During an interview on Maria Bartiromo’s Fox Business show on Thursday, commerce secretary Wilbur Ross downplayed the impact Trump’s trade war will have on the American economy by arguing that even a $50 billion hit is “not something that’s going to be cataclysmic.”
Ross made that comment in response to a question from Bartiromo about the impact a trade war could have on the prices consumers pay for everyday goods.
“Look, if these tariffs cut into margins, companies are just going to pass that on, and that means raising prices, and that means higher prices for all sorts of stuff for American people, for American consumers, and that’s going to mean inflation,” Bartiromo said. “So do you worry that all of this, while good-intentioned, is gonna actually impact the economy negatively and wipe away what you’ve been able to achieve from the tax cuts and the rollback on regulations?”
Ross indicated he isn’t worried.
“Well, let’s put it into arithmetic perspective,” he said. “25 percent on $200 billion, if it comes to pass, is $50 billion a year. $50 billion on an $18 trillion economy is three-tenths of one percent. It’s not something that’s going to be cataclysmic.”
“Well, it could be cataclysmic for some companies,” Bartiromo replied.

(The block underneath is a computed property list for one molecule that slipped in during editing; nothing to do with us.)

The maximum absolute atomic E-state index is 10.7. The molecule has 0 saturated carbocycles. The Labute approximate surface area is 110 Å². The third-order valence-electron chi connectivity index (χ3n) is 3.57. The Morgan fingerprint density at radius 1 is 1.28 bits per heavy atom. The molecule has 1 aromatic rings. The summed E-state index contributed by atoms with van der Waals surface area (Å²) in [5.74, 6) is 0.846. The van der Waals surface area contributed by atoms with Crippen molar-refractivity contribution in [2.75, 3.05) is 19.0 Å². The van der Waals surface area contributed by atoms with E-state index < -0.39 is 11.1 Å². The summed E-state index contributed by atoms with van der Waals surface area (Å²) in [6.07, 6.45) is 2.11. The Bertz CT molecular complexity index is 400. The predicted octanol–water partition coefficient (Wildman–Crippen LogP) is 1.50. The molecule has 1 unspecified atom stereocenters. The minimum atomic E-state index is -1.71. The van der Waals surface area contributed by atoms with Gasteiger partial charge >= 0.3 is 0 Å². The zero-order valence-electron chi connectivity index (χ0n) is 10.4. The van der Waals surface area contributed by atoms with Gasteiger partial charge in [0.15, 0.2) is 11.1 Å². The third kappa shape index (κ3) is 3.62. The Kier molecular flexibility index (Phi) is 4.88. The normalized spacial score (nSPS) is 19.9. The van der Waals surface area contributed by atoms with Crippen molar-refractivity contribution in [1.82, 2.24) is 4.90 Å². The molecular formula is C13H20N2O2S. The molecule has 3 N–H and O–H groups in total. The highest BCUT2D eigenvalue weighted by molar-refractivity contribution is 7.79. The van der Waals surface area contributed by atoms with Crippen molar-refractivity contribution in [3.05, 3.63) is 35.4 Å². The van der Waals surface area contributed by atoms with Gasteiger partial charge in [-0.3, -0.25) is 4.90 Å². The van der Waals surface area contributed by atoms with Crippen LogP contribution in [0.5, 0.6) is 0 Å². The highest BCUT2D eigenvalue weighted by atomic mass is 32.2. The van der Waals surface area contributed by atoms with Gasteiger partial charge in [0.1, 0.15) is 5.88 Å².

The Trump administration is considering “increasing the rate of proposed tariffs to 25% on an additional $200 billion worth of goods from China,” according to CNN. A spokesperson for the Chinese Foreign Ministry vowed that “if the U.S. take measures to further escalate the situation we will surely take countermeasures to firmly uphold our legitimate rights and interests.”
Trump has alternated between expressing confidence that American farmers who are hardest hit by tariffs on U.S. agricultural goods will endure some short-term pain for him, and pushing a $12 billion bailout for farmers to mitigate that pain.
Ross’ talking point echoes what he said after Trump unexpectedly announced tariffs on steel and aluminum imports during a White House meeting with aluminum and steel executives in early March.
During a CNBC interview held days later, Ross dismissed concerns Trump’s tariffs would result in increased prices, arguing that a penny here and a dollar there “doesn’t mean anything” to people.
While waving cans of soup and Coke, Ross said “Coca-Cola has 3 cents worth of aluminum in it, so if that goes up 10 percent, that’s 3/10 of a cent. I just paid $1.49 for this can of Coke.”
“It doesn’t mean anything,” Ross, who was worth $2.9 billion in 2016, summed up. “So all this hysteria is a lot to do about nothing.”
Both then and now, Ross’ spin is odd, given that the Trump administration spent months relentlessly attacking House Minority Leader Nancy Pelosi (D-CA) for characterizing the bonuses that some workers received as a result of the Republican tax cut bill as “crumbs.”